PROBLEM LINKS
DIFFICULTY
EASY
EXPLANATION
First solution: If we choose an arbitrary assignment for any two adjacent cells of the original state, then the entire rest of the state can be determined from the current state. For example, if we choose values for original[0] and original1, then current1 is defined as original[0]^original1^original2 (where ‘^’ is exclusive or), thus original2=original[0]^original1^current1. Repeating the process allows us to determine all cells of the original state. Depending on the initial assignment, this may or may not yield a valid solution. There are only 4 initial assignments to try, and we simply count the number that yield valid solutions.
Second solution: Consider the state of the game as the binary representation of an Nbit integer. Let A represent the original state of the game, and B the current state. Then the simulation step simply implies that B=F(A), where F(A)=(A<<<1)^A^(A>>>1), ‘<<<’ is left rotation (not left shift), and ‘>>>’ is right rotation. Now consider these cases:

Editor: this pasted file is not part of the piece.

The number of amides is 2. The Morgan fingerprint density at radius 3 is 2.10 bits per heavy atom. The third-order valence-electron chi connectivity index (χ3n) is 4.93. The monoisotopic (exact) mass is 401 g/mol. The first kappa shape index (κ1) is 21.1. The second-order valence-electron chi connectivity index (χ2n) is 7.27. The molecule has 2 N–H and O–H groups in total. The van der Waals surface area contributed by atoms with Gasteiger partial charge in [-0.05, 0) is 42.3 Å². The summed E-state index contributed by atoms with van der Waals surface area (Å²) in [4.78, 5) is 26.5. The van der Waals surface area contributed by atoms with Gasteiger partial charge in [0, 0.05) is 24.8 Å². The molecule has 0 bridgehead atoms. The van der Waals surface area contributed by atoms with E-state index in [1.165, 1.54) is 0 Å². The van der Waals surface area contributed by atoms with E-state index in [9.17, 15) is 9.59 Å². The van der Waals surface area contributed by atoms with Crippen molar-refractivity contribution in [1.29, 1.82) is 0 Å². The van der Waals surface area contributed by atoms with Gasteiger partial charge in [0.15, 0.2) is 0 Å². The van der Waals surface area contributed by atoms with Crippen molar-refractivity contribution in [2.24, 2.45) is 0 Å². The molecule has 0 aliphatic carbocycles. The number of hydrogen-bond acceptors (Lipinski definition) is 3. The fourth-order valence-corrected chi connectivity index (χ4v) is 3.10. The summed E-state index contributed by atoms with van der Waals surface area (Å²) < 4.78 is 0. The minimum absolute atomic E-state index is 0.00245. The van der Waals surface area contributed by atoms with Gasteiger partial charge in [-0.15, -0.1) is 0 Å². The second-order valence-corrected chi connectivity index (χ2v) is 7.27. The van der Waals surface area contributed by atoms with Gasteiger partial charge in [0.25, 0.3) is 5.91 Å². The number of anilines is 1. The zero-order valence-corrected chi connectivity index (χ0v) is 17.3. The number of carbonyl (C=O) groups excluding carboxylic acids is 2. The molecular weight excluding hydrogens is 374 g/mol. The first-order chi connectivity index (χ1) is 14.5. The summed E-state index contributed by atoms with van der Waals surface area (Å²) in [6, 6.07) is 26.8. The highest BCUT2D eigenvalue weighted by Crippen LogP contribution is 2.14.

If N is divisible by 3, then F(011011…011011)=000…000, hence the solution cannot be unique (becase F(X^Y)=F(X)^F(Y), there will either be 0 solutions, or 4 solutions). Denote G(B)=(B<<<1)^(B<<<2)=A^(A<<<3). Now G(B)^(G(B)<<<3)^(G(B)<<<6)^…^(G(B)<<<(N3)) should equal 0. If this is the case, then there are multiple solutions. Otherwise there is no solution.

If N has a remainder of 1 when divided by 3, then F(110110…1101101)=1000…000, hence there is always a unique solution, given by B^(B<<<1)^(B<<<3)^(B<<<4)^(B<<<5)^…^(B<<<(N3))^(B<<<(N1)).

If N has a remainder of 2 when divided by 3, then F(101101…10110110)=1000…000, again implying a unique solution, given by B^(B<<<2)^(B<<<3)^(B<<<5)^(B<<<6)^…^(B<<<(N2))^(B<<<(N1)).
SETTER’S SOLUTION
Can be found here.
TESTER’S SOLUTION
Can be found here.